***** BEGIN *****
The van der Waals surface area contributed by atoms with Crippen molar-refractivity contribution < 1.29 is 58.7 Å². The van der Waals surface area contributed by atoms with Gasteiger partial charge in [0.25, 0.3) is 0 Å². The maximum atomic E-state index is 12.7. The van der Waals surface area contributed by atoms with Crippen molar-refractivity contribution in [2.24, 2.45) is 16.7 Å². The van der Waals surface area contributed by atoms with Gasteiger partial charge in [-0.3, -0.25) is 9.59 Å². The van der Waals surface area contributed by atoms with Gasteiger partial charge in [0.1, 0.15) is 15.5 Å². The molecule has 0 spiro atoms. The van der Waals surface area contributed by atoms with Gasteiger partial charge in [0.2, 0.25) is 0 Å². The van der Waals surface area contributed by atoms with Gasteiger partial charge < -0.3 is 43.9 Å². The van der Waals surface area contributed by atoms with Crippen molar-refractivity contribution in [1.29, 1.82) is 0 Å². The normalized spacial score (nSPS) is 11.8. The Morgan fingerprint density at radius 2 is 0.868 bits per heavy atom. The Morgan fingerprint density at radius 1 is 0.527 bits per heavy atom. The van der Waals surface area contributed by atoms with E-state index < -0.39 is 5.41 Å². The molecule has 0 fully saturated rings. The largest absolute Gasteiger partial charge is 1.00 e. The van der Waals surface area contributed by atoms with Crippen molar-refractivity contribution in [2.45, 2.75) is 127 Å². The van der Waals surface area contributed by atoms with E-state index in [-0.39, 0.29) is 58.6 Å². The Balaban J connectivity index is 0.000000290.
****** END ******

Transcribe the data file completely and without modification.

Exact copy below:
The van der Waals surface area contributed by atoms with Crippen molar-refractivity contribution < 1.29 is 58.7 Å². The van der Waals surface area contributed by atoms with Gasteiger partial charge in [0.25, 0.3) is 0 Å². The maximum atomic E-state index is 12.7. The van der Waals surface area contributed by atoms with Crippen molar-refractivity contribution in [2.24, 2.45) is 16.7 Å². The van der Waals surface area contributed by atoms with Gasteiger partial charge in [-0.3, -0.25) is 9.59 Å². The van der Waals surface area contributed by atoms with Gasteiger partial charge in [0.1, 0.15) is 15.5 Å². The molecule has 0 spiro atoms. The van der Waals surface area contributed by atoms with Gasteiger partial charge in [0.2, 0.25) is 0 Å². The van der Waals surface area contributed by atoms with Gasteiger partial charge < -0.3 is 43.9 Å². The van der Waals surface area contributed by atoms with Crippen molar-refractivity contribution in [1.29, 1.82) is 0 Å². The normalized spacial score (nSPS) is 11.8. The Morgan fingerprint density at radius 2 is 0.868 bits per heavy atom. The Morgan fingerprint density at radius 1 is 0.527 bits per heavy atom. The van der Waals surface area contributed by atoms with E-state index < -0.39 is 5.41 Å². The molecule has 0 fully saturated rings. The largest absolute Gasteiger partial charge is 1.00 e. The van der Waals surface area contributed by atoms with Crippen molar-refractivity contribution in [2.45, 2.75) is 127 Å². The van der Waals surface area contributed by atoms with E-state index in [-0.39, 0.29) is 58.6 Å². The Balaban J connectivity index is 0.000000290.